Eli Lilly faces employee complaints, FDA troubles at factory making COVID-19 drug: report

Quality control problems have already plagued one COVID-19 vaccine manufacturer in Baltimore, Maryland. Now, it appears they’re threatening to trip up a major pandemic therapeutic supplier as well. 

Eli Lilly employees have accused an executive at the drugmaker’s Branchburg, New Jersey, manufacturing site of altering FDA-required documents in an effort to downplay serious quality control problems, Reuters reported on Wednesday, citing internal complaint documents and a source familiar with the matter. 

The complaint, dated April 8, said the executive tasked with quality controls rewrote findings from Lilly’s technical experts at the facility, which produces doses of the company’s COVID-19 antibody treatment bamlanivimab, in order to make them look more favorable, according to the report. 

The findings from the technical experts included the production of bamlanivimab, which has been widely deployed in the U.S. to treat adult and certain pediatric COVID-19 patients with mild-to-moderate disease, the source told Reuters. While federal regulators recently revoked bamlanivimab’s emergency authorization when administered by itself, the drug can still be paired with etesevimab under an EUA issued in February.

The complaint was reportedly filed by more than 10 employees, including managers, who claimed they saw the findings before and after they were allegedly edited. However, the complaint did not name the employees, Reuters reports.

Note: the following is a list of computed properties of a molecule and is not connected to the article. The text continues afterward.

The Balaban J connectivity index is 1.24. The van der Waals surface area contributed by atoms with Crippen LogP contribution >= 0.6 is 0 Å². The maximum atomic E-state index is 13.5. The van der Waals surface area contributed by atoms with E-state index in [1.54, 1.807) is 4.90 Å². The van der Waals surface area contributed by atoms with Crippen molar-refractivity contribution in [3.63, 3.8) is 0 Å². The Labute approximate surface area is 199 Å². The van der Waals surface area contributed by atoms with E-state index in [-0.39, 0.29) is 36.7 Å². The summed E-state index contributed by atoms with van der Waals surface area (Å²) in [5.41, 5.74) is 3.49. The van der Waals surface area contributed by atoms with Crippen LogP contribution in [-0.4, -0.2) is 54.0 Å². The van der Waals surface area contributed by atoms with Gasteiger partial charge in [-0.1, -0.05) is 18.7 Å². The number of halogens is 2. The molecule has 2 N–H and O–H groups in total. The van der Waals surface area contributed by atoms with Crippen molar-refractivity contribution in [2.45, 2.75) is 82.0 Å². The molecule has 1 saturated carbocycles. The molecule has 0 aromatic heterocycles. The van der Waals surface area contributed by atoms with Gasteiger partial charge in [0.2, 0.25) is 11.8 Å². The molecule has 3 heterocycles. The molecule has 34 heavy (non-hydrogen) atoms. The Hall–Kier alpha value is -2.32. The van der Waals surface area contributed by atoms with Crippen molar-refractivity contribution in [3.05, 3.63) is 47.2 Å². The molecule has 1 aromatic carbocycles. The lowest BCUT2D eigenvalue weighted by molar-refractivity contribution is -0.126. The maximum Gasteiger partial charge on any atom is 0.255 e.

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Lilly’s Branchburg manufacturing site has previously been subject to FDA scrutiny over inadequate "control of computer systems.” Meanwhile, a former human resources employee at the facility previously claimed she was ousted from her job after raising concerns over its quality controls, record keeping and staff shortages, Reuters reported in March. 

A Lilly spokesperson confirmed the employees’ complaint to Fierce Pharma and said the company takes all reports of “improper or inappropriate conduct seriously.” The drugmaker has already launched an external investigation into the complaints, which is still ongoing. 

“Depending on the outcome of that investigation, we will take appropriate action,” Lilly said in an email. 

Separate from that complaint, the news service also reported on Wednesday that the FDA found numerous quality problems at a second Lilly facility in Indianapolis that bottles Lilly’s bamlanivimab and other drug products during inspections conducted in March. 

The issues included substandard sanitation and quality control procedures, according to a preliminary FDA inspection report Reuters obtained through an open records request. Lilly also confirmed the FDA’s inspection in an email to Fierce Pharma, calling it a “general surveillance inspection” of the facility. 

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The drugmaker said it has responded to the issues raised during the FDA’s observations and added that none of them have “affected any finished product or product in the marketplace that was manufactured in this facility.”

Lilly, which updated its bamlanivimab supply deal with the U.S. in April to focus on its combo treatment, said it still expects to meet its production commitments.

The U.S. government agreed to buy a minimum of 100,000 doses of bamlanivimab and etesevimab together for $210 million at the end of February, with the option of securing an additional 1.1 million doses through November.

The COVID-19 therapeutics have produced a hefty sales boost for Lilly. The drugmaker made $810 million from the two drugs combined in the first quarter this year and estimates $1 billion to $1.5 billion in revenue from the treatments through 2021.